Poetics: Chapter 3 - Full Text

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The manner of imitation: Narrative or Dramatic. Etymology of 'Drama', and Origin of Drama

      III. A third difference in these arts is in the manner in which each object is represented. Given both the same means and the same kinds of objects for imitation, one may either (i) speak at one moment in narrative and at another in an assumed character, as Homer does; or (ii) one may remain the same throughout, without any such change; or (iii) the imitators may represent the whole story dramatically, as though they were actually doing the things described.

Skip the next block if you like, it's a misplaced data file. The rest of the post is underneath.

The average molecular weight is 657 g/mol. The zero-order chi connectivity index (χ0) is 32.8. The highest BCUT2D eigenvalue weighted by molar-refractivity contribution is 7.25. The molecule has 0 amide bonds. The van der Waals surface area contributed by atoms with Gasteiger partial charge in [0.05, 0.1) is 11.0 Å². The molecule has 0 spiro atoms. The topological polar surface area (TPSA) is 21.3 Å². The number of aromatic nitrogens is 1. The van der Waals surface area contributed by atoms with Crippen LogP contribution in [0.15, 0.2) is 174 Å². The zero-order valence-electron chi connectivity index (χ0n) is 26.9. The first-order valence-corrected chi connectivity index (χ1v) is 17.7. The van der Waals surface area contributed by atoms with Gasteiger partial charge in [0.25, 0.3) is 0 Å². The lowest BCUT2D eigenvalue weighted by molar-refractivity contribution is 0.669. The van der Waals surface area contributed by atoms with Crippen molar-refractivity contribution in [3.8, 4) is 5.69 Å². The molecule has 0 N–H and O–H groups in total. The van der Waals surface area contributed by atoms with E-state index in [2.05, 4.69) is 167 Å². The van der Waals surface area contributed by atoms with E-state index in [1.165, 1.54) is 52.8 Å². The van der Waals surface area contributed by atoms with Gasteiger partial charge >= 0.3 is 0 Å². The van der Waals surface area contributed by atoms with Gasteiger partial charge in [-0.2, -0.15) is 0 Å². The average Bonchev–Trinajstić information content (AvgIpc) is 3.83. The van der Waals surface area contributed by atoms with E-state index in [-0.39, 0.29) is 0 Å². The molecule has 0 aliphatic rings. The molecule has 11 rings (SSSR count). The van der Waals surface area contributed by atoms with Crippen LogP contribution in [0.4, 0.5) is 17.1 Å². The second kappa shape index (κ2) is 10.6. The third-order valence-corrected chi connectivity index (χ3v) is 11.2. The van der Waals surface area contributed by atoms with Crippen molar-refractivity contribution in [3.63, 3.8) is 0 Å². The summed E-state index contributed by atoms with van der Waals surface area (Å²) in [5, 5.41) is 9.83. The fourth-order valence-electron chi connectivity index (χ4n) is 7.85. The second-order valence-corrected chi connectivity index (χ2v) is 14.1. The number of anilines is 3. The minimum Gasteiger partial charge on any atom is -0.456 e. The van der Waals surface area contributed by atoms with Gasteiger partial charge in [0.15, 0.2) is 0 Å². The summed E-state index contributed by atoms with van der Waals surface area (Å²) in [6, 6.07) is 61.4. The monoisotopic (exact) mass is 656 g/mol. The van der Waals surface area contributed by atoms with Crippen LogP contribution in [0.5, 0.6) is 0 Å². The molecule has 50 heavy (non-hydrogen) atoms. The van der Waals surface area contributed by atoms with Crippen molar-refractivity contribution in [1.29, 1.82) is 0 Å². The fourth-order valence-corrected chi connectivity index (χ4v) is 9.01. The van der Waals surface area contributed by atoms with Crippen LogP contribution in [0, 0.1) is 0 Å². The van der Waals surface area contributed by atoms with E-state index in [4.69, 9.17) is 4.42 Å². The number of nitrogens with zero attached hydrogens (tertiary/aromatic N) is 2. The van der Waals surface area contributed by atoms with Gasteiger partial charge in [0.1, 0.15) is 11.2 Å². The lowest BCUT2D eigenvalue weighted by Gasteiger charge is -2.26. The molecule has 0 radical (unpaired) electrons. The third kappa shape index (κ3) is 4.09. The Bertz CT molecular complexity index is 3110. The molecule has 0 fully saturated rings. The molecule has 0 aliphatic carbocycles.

As we said at the beginning, therefore, the differences in the imitation of these arts come under three heads their means, their objects, and their manner.

      So that as an imitator, Sophocles will be on one side akin to Homer, both portraying good men; and on another to Aristophanes, since both present their personages as acting and doing. This in fact, according to some, is the reason for plays being termed dramas, because in a play personages act out the story.

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